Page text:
Steph dragged herself to cover as the ground exploded around her. She threw aside her heavy helmet. The ionized air bit at her nose as she hid behind a pile of rocks. She used that to steady the rifle. She thought she could still hit two or three before they blew away her cover.
Darkness suddenly covered her. She thought she had gone blind.
“It’s me, Steph,” said Obsidian, all around her now. “It’s time I got you out of here.”
“Just close your eyes and relax,” said Todd Rice.
Steph felt herself floating, then Obsidian receded to reveal a cave. His shadowy form carried her across to a deeper canyon in the floor. They floated down, receding from the light above.
Jennie-Lynn Hayden rode on Quatrain’s platform, gripping the low railing tightly. Hank King lay next to her, still wrapped in the almost-invisible net. He moaned sometimes. Quatrain stood at the back of the flying board. He seemed unconcerned with anything Jennie-Lynn might do, holding his rifle over his shoulder.
“I’m afraid we’re being diverted,” Quatrain said. “I shall have to leave in the care of the Locusts while I secure some escapees.”
“Locusts?” said Jennie-Lynn. The name conjured pictures of giant insects.
“The foot soldiers of my employer,” said Quatrain. “They won’t harm you in any way unless they are ordered to.”
“What is this all about?” said Jennie-Lynn. “What is going on here?”
“My employer will have to answer your questions, if he chooses to do so.”
Jennie-Lynn stared at the passing ground as she tried to think of a way to free Hank from the net. She had no interest in meeting Quatrain’s employer at all. If she had her powers, she would have used the musketeer for a mop.
The platform cleared a hill, revealing a swarm of armored soldiers surrounding a crevice in the ground. Quatrain brought the board to a hovering stop. He hopped down, waving for a trooper to approach. He consulted with the Locust, keeping his voice low and controlled and hard to overhear. The Locust took up station beside the platform, watching the prisoners through the red lens of its helmet.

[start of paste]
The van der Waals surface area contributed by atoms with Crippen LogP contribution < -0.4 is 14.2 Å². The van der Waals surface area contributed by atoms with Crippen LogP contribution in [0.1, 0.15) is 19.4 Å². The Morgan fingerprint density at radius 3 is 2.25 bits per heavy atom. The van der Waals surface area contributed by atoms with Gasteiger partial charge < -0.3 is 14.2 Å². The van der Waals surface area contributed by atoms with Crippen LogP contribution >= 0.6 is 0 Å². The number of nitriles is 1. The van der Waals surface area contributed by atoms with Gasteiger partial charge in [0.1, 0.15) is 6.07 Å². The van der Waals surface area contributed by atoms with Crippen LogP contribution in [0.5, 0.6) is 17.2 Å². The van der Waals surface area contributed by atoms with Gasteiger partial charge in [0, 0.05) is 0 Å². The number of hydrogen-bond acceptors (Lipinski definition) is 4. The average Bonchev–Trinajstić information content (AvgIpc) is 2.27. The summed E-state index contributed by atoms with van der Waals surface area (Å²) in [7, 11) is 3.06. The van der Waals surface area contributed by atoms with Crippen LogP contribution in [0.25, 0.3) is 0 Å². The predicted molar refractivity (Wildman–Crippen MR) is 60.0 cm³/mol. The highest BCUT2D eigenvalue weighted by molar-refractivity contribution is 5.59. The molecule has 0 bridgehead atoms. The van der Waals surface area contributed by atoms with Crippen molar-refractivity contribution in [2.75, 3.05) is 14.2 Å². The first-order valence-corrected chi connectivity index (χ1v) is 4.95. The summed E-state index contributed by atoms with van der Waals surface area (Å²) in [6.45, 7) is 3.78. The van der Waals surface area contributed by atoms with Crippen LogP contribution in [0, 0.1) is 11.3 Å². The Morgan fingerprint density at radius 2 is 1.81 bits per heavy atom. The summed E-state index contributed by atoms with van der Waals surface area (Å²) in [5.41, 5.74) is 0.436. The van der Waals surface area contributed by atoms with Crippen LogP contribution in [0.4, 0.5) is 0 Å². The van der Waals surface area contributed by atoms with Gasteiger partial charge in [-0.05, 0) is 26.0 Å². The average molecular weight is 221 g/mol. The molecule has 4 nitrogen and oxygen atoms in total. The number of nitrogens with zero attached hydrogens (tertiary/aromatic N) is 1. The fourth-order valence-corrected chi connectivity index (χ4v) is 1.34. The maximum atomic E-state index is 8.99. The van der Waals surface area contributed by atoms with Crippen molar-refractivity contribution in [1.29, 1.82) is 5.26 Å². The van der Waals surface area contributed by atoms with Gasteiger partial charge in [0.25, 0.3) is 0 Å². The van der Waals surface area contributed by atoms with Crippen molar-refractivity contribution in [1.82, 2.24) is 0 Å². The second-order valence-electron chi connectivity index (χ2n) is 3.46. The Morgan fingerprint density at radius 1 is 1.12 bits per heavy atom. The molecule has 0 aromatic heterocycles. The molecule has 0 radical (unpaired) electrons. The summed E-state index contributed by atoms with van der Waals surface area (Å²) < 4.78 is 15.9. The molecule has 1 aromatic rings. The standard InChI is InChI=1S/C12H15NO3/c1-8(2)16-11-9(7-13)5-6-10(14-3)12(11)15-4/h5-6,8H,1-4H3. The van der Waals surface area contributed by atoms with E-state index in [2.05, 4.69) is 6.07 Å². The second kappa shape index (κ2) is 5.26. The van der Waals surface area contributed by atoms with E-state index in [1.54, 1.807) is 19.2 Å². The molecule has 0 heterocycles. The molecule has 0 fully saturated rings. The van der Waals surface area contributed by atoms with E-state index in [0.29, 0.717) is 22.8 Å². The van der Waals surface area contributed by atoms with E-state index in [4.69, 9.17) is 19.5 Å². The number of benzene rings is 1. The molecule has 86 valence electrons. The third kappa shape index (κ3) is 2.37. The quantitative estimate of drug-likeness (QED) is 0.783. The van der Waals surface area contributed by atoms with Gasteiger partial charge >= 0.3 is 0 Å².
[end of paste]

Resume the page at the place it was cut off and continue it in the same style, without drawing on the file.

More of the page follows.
How do I get myself into these messes? Jennie-Lynn thought. She looked at the troopers spreading out from the crevice. She felt Todd had did this. The former Jade didn’t know how she knew, or if it had anything to do with the telepathic link she shared with her brother sometimes. She just had the feeling that Todd had caused this.
Quatrain descended into the crevice carefully. His rifle rested on his back as he went. He didn’t seem concerned about the task ahead. Just another day on the job.
Jennie-Lynn racked her brain on how to turn this to her advantage. The only thing she could think of was to steal the platform. She couldn’t think of how she could get away with it unless she could distract the guard. That was the sticking point.
She decided on boldness, and she hoped to catch the Locust off-guard by the unexpected move. The flying platform had foot controls to tell it to stop and go. The rider turned by shifting his weight. A simple means of driving if you were used to it. Jennie-Lynn dived for the accelerator, pressing it down as hard as she could.
Frances Kane looked at a small creature resembling a flying manta ray. The animal died in a burst of flames.
She had spent months in preparations. All of her work had been ruined by the sudden attack on Earth and this even more surprising jaunt to Thanagar. Why couldn’t that old fool have left the Scotts alone until she was ready? Now she might have to eliminate them, their children, and anyone else who knew they had left Earth. Then she could say anything she wanted without fear of contradiction. She had hoped to absorb the power of the Starheart to amass her own base, eradicating anyone in her way. Now she would have to veer from her plan if the Scotts discovered her true identity. Decisions, decisions.
Frances took to the air, a corona of flame scaring away the local wildlife. She would get the triplets back from the Guardian. Then she would engineer a trip back to Earth in some way that would leave her falsehood intact. Then she could return to her original plan. If she had to move her timetable up and kill the Scotts here, so be it. She had liked Todd and Jennie-Lynn. Oh, well.
An armored figure erupted in front of Frances. Two more flew up on either side of the first. She sped up and cut through them with her fiery wings. The pieces dropped out of the sky as the Phoenix flew on.